In recent days, the prime minister and chancellor have been rehearsing other lines. It has been tough going, the Tories will say, and a bigger task than we expected because the inheritance from Labour was even worse than we imagined. But we are getting it done; re-elect us to finish the job. That will be a core Tory message. They might campaign on the slogan: “Britain’s On The Right Track. Don’t Turn Back.” They already own the copyright on that one having used it successfully against Labour in the past. One shadow minister suggests the Tories might also steal a soundbite from American politics: “Why hand the keys back to the guys who drove the car into the ditch?” Like cheap music, cheap slogans can be potent. In the words of one Labour frontbencher, the Tories could have the makings of “quite a compelling story”.
To counter it effectively, Labour will need a better story of its own, especially if growth is looking solid by the time of the next election. One line Labour is currently pushing hard is that the Tories have already done lasting, irrecoverable damage to the economy, which has disadvantaged Britain against major international competitors.
Ed Balls will pursue this theme with all the aggression for which he is famed, but the shadow chancellor also knows that it is very difficult to prove a counterfactual, a what might have been. Arguments about the past will probably matter less to voters at the next election than which of the parties seems to offer the best plan for the future. Labour will need a compelling case that it is better able to deliver jobs, rising incomes and enduring prosperity. There are unresolved tensions within the Labour high command about how to go about this. There is no open dissent from Ed Balls towards Ed Miliband’s speeches about reforming capitalism, but colleagues don’t come away from talking to the shadow chancellor with the impression that he burns with unbounded enthusiasm for this as a way of winning the confidence of voters. In the view of quite a lot of Labour MPs, ruminating about responsible capitalism is all very well, but also a bit too highfalutin. “What people will want to know at the next election is how we are going to make them better off,” says one member of the shadow cabinet.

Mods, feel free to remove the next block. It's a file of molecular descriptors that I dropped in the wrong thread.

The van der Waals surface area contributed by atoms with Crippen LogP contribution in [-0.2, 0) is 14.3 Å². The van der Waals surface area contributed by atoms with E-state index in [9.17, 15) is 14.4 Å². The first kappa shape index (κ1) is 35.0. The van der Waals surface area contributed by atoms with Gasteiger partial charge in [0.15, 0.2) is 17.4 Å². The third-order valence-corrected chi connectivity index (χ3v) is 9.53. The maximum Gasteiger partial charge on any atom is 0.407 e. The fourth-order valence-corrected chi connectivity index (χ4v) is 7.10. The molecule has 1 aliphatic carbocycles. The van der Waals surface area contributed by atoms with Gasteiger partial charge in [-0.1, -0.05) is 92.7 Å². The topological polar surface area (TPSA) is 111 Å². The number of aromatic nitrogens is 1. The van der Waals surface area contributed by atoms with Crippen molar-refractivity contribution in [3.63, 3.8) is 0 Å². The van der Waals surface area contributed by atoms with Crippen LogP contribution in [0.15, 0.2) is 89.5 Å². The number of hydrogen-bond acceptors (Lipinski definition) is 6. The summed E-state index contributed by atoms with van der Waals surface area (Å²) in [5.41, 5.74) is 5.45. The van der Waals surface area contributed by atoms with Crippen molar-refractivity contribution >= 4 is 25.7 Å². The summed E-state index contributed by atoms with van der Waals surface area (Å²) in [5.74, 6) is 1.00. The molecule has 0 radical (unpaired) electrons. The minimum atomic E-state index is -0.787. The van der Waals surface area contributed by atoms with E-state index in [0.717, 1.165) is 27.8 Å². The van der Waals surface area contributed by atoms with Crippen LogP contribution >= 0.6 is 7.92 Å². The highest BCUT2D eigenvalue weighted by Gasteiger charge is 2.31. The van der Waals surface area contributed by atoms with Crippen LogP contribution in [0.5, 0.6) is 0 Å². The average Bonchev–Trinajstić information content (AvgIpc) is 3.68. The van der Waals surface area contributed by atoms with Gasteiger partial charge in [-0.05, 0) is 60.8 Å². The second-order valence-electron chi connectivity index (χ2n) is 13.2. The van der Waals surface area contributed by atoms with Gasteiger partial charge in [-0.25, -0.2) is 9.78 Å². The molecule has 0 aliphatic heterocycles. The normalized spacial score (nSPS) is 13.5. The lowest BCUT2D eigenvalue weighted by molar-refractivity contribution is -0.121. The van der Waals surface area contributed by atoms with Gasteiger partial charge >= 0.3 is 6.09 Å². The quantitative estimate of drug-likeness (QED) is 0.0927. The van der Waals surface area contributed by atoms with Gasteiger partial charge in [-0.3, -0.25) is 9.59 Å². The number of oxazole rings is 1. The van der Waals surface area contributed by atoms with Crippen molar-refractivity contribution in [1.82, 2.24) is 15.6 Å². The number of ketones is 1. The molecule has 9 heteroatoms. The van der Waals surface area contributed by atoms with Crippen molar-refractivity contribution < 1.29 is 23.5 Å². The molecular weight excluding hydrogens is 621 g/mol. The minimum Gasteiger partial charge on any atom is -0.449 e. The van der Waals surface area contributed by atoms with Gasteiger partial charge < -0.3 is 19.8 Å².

Another, equally stiff challenge for Labour is to answer the anxieties about its trustworthiness when it comes to the nation’s finances. The Tories will ceaselessly repeat variations of David Cameron’s conference line: “Labour: the party of one notion – more borrowing.” The sort of questions in voters’ minds are well put by one senior Labour figure: “Will they always go for the short-term fix? Will they just throw money at problems and give in to vested interests?”
The two Eds have one main answer to this at the moment. That is to get themselves booed by trade union audiences at every opportunity by telling them that they won’t be able to reverse everything done by the coalition and warning that a Labour government will also have to inflict cuts.
That’s probably quite useful in improving their fiscal credentials with sceptical voters, but far from sufficient really to establish trust in Labour. There is a range of options on fiscal discipline. At the most astringent end of the spectrum, Labour could commit itself to introducing an American-style law setting a debt ceiling. This would oblige the government to ask for Parliament’s permission every time it wants to raise borrowing. I’m not persuaded they will go that far, but they will certainly need something very firm and convincing to win this part of the argument with their opponents.
Another crucial task for Labour is to impress the public that it would spend wisely and well. This demands some hard, imaginative and brave thinking about ways to sustain public services on reduced budgets. Labour’s team could also be doing a lot more to try to convince the public that they are resolved to extract the maximum return from every pound of taxpayers’ money. The party’s frontbenchers would be smart to seize every opportunity they get to talk about how they would reduce waste and eliminate inefficiencies.
The two Eds can be forgiven for not knowing what the economy will look like in 2015. No one does. But there is no excuse for not preparing for how the Tories will fight the election. Because they keep telling us.